There was a time when I wrote that nobody knew who I was talking about. I always imagined that many years later as I tracked back to look at my old posts I would be the only one with that secret knowledge. As it turns out, even I can’t remember who I was writing about, some of the time. But these days the people get fewer and fewer, though it seems our lives get more and more complicated. Or maybe we let so few people into our lives at any one point in time, that any more (and any more new developments) complicate matters instantly. (Wow, this post is totally incoherent.)

I remembered what I did today, driving along the highway (I’m always driving along highways) — the car is flying, my mind is empty, The Eagles are playing. Take it easy, they say, one of my favourite songs. Don’t let the sound of your own wheels drive you crazy.

448: battle ready

Every morning, I get up at 8am. This used to be unthinkable; lately people tell me it’s a luxury. I don’t have to brave the sun and rain in my heels to get to the trains; I am a spoilt child through and through, and my mother drives me there, for all of two minutes. Sometimes she feels charitable and I get driven all the way there. I am aware this is not normal. But nothing is normal lately.

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446: remember 2010

The question one inevitably asks is — how did it come to this? Was it worth all of it, and how it came about? How did you even get here, and how were your thought processes? Did you even think it through at all? These are questions that zoom through your mind on a cloudy Friday night, lying on the ground staring at the sky. The sky offers no answers. Eventually we must still solve the puzzles ourselves. And still, the question is — why?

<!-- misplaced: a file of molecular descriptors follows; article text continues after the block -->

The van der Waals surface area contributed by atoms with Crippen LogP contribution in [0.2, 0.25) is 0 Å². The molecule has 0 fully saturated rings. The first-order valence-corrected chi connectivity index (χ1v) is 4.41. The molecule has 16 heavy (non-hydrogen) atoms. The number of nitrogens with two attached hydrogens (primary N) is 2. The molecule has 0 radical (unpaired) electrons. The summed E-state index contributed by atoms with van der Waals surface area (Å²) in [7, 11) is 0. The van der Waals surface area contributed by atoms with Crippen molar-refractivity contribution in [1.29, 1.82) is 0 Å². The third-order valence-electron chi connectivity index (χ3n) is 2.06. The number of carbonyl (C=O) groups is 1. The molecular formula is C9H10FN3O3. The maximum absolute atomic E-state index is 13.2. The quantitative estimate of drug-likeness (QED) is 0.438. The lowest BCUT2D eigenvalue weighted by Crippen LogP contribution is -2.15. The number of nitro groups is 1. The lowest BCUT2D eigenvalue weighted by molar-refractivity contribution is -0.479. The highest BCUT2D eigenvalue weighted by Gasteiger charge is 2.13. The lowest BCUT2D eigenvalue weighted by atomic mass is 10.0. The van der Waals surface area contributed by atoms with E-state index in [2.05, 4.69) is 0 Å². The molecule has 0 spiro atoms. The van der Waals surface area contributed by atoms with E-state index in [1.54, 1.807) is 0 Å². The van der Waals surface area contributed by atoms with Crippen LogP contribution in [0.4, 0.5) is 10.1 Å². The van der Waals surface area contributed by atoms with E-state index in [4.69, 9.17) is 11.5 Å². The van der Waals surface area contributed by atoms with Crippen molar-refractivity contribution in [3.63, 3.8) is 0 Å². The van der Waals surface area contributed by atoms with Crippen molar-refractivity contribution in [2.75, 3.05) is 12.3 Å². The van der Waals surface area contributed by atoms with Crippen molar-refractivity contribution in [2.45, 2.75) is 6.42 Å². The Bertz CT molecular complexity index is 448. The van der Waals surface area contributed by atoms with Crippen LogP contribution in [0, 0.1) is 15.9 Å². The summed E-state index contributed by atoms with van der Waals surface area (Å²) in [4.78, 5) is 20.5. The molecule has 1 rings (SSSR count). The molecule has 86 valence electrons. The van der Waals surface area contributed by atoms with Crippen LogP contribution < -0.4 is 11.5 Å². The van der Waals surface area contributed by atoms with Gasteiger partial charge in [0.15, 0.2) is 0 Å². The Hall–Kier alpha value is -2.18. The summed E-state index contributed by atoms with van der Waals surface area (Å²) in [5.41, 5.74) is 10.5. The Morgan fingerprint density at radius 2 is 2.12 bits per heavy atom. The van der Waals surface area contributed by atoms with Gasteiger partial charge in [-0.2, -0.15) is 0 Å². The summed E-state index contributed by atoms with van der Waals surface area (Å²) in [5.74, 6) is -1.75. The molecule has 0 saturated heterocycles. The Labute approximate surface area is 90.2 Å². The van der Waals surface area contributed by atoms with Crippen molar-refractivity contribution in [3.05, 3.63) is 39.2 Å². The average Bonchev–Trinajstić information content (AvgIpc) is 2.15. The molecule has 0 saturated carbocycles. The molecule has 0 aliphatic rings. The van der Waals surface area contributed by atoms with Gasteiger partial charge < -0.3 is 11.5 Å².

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445: the sun in your eyes makes all of the lies worth believing

I feel like this December hasn’t really been here for me. Or maybe I haven’t really been here this December. The days after the exams passed in a whirl, and I haven’t actually gone on a holiday in December itself for a few years. (Well, technically two years ago I was in London, but…) This year the Christmas festivity seems a bit lacking. I haven’t feasted much, I escaped from the Christmas games this year to go buy coffee, I feel like I went to Korea and came back, and suddenly it’s Christmas. Not to mention everything in between…

In any case, like I posted earlier somewhere else, Seoul is a bit underwhelming. I suppose I went primarily to visit my friends, but I didn’t get to see much of them either. It was not unbearably cold, and I sort of missed the frozen toes (somewhat). Part of me rejoices in being cold, though the dry skin was a bit unpleasant. I missed the little things — hot soup and steaming tea and cold hands, sniffly noses (just my sinus), huddling up in a cafe looking down at the streets, people watching, exploring neighbourhoods. I mean, I’d explore neighbourhoods any time of the year, but I suppose I like winter just because I don’t get it here. In any case, I felt a bit displaced. Like I didn’t really belong anywhere, and I didn’t know what to do. It was the first time I’d felt this way, probably because at times I felt completely helpless. In Western countries you’re clearly a foreigner, and everyone automatically switches on foreigner-mode with you. They reply you in English because it’s the most likely language you (and they) will speak. I can survive in most other Asian countries, because I can read most of the signs. In Seoul, I was neither here nor there, a foreigner and yet not. A foreigner was not like me — she didn’t have black eyes and black hair, nor was it so patently un-obvious that she did not speak Korean. But I couldn’t understand most of it, and I couldn’t read all of it. When I tried to go shopping I was at a loss as to which language to begin speaking. English? Chinese? Japanese? Most of the time I zoomed through restaurant menus figuring out the katakana, only to realise the owner spoke Chinese. English, my first weapon of choice, was virtually useless. I felt vaguely handicapped. Imagine my sigh of relief when, at Hongdae one night looking for a club to go to, I finally heard an American accent drifting in my direction. It sounds a bit warped to me now.